Wildlife

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Birders and intrepid travelers looking for a new nature travel destination in 2012 should add Costa Rica to their list. Here, they can visit the La Amistad International Park and the Cerro de la Muerte region for immersion in a lush, tropical wonderland.

January 04, 2012

Saving the Bali Starling

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Thousands of birds enjoy the tropical islands of the Indonesian archipelago, but only a few species can call themselves natives.

One is the Bali starling, a critically endangered species that is endemic to Bali. This striking white and sapphire blue bird has not expanded its range much since scientists first discovered and recorded it in 1912 — it can only be found on the island, mostly throughout the northwest third of it.

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Often recognized from cartoons and cereal boxes, many may misunderstand toucans, a bird that thrives in Brazil's Pantanal.

While the bird is widely recognized internationally, those visiting Brazil may get a close-up view of the red-breasted toucan, one of the 40 species of the bird that exist.

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Kanha National Park is home to a wide variety of creatures from tigers to peacocks to elephants. It is such a scenic nature travel destination that Rudyard Kipling used it as his inspiration for the classic children's story, The Jungle Book.

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Few islands in Indonesia’s Nusa Tenggara chain offer the same snorkeling travelers can find on Moyo Island. Lining the perimeter of the island's coast is a gold mine of untouched coral reefs. The reefs offer a trove of biodiversity that give even the most seasoned snorkeler something to revel in.

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Guyana is tucked away in a lesser-known part of South America, and within it is a rarely glimpsed species of big cat — the jaguar.

Many people think they know plenty about the jaguar — a spotted cat that loosely resembles a leopard or cheetah. However, this elusive, South American feline may be known more for the luxury automobiles named after it than its actual qualities.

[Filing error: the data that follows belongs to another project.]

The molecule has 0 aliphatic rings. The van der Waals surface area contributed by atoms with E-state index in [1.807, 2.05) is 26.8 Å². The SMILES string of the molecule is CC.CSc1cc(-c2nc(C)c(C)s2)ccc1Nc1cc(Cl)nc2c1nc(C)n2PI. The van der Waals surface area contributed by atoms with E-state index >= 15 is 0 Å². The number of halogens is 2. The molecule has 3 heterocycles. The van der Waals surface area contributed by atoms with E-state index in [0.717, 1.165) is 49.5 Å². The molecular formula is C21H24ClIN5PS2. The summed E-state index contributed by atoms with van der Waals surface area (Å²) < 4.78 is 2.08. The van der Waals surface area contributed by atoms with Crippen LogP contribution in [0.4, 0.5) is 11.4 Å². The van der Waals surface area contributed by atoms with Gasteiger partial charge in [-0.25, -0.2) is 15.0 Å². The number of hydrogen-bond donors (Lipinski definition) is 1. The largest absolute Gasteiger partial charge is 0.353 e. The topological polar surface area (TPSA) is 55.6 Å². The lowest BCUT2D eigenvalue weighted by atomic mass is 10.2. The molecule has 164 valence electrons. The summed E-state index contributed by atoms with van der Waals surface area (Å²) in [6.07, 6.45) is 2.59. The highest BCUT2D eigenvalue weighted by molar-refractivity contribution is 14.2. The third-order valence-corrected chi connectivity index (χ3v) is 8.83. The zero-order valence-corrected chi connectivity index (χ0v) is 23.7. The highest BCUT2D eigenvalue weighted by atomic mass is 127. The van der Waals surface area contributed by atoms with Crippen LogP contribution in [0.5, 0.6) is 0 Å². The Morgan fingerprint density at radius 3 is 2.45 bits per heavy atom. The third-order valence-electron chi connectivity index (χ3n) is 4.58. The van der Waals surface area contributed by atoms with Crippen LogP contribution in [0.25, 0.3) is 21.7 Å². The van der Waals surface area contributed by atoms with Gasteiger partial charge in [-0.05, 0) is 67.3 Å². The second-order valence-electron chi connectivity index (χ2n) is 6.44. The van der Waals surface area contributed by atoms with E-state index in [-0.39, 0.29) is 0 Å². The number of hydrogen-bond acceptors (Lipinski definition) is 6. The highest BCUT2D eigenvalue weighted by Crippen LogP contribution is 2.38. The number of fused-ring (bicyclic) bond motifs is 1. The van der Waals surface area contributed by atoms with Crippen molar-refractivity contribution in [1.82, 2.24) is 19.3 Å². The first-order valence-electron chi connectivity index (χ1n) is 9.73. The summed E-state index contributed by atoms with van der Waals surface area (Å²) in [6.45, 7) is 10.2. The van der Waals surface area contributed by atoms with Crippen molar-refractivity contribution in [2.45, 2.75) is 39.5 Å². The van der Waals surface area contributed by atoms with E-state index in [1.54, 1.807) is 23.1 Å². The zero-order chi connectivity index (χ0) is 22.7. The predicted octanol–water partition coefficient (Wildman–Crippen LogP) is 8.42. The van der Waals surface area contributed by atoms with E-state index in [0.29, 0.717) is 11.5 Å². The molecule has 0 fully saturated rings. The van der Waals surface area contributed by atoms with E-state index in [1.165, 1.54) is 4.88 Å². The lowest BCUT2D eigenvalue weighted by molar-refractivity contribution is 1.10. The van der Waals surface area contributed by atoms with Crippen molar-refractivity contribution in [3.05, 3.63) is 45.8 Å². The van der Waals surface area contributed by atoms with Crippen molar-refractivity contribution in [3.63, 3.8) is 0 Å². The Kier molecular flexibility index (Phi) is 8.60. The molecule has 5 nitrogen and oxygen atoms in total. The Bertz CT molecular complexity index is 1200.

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Nighttime game drives and rainforest walks are always a popular part of any IE journey – from an Amazon River cruise to the Pantanal. Our naturalists had this great tip to keep in mind for your next game-viewing excursion. When searching for wildlife at night, wear a light headlamp or hold your flashlight up to eye level. Light coming from eye level will reflect the eyes of the animals around you, making them easier to spot.
 

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While many on an India tour hope to see the way the nation's society, history and religions blend together to form one of the most unique cultural fabrics, travel across this vast subcontinent is equally fascinating and enriching.

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There are many places that travelers can go to see primates in action, but only one place where nature travelers on a Borneo tour can find the Bornean gibbon.

This primate is an endangered species, based on an estimated population reduction of more than 50 percent over the past three generations, according to the International Union for Conservation of Nature's Red List (IUCN). The animals suffer from "rampant" habitat loss and over-utilization, and also fall victim to hunting, the wildlife trade and illegal hunting.

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Protecting and conserving the Amazon, a place two-thirds the size of the U.S., is a big job. At International Expeditions we’re thrilled to have teamed up with WWF for years to provide conservation focused nature travel to this precious region – and to other destinations within Peru. And it’s a special honor to wish a happy anniversary to our travel partner WWF as they celebrate 50 years protecting the world’s wildlife and wild places.

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